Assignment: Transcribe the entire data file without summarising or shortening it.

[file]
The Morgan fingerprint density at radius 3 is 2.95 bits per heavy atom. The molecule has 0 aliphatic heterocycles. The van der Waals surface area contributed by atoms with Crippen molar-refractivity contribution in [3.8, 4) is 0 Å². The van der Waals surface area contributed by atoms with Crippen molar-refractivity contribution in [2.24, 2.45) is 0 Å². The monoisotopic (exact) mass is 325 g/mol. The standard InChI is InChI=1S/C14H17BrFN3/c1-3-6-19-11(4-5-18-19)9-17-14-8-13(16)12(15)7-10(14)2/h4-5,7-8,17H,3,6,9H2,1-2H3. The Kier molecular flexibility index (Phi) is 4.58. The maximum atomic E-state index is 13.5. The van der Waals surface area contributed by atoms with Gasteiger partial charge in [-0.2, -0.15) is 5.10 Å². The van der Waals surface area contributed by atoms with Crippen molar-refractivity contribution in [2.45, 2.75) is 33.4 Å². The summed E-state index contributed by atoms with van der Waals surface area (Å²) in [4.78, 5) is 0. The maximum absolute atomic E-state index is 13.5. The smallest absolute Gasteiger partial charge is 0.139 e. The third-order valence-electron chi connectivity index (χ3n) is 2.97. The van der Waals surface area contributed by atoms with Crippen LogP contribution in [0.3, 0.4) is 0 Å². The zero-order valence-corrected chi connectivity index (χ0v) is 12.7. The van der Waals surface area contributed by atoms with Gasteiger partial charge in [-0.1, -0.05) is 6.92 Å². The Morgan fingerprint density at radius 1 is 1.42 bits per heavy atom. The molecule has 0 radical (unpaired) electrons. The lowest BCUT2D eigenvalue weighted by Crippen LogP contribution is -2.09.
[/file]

The Morgan fingerprint density at radius 3 is 2.95 bits per heavy atom. The molecule has 0 aliphatic heterocycles. The van der Waals surface area contributed by atoms with Crippen molar-refractivity contribution in [3.8, 4) is 0 Å². The van der Waals surface area contributed by atoms with Crippen molar-refractivity contribution in [2.24, 2.45) is 0 Å². The monoisotopic (exact) mass is 325 g/mol. The standard InChI is InChI=1S/C14H17BrFN3/c1-3-6-19-11(4-5-18-19)9-17-14-8-13(16)12(15)7-10(14)2/h4-5,7-8,17H,3,6,9H2,1-2H3. The Kier molecular flexibility index (Phi) is 4.58. The maximum atomic E-state index is 13.5. The van der Waals surface area contributed by atoms with Gasteiger partial charge in [-0.2, -0.15) is 5.10 Å². The van der Waals surface area contributed by atoms with Crippen molar-refractivity contribution in [2.45, 2.75) is 33.4 Å². The summed E-state index contributed by atoms with van der Waals surface area (Å²) in [4.78, 5) is 0. The maximum absolute atomic E-state index is 13.5. The smallest absolute Gasteiger partial charge is 0.139 e. The third-order valence-electron chi connectivity index (χ3n) is 2.97. The van der Waals surface area contributed by atoms with Crippen LogP contribution in [0.3, 0.4) is 0 Å². The zero-order valence-corrected chi connectivity index (χ0v) is 12.7. The van der Waals surface area contributed by atoms with Gasteiger partial charge in [-0.1, -0.05) is 6.92 Å². The Morgan fingerprint density at radius 1 is 1.42 bits per heavy atom. The molecule has 0 radical (unpaired) electrons. The lowest BCUT2D eigenvalue weighted by Crippen LogP contribution is -2.09.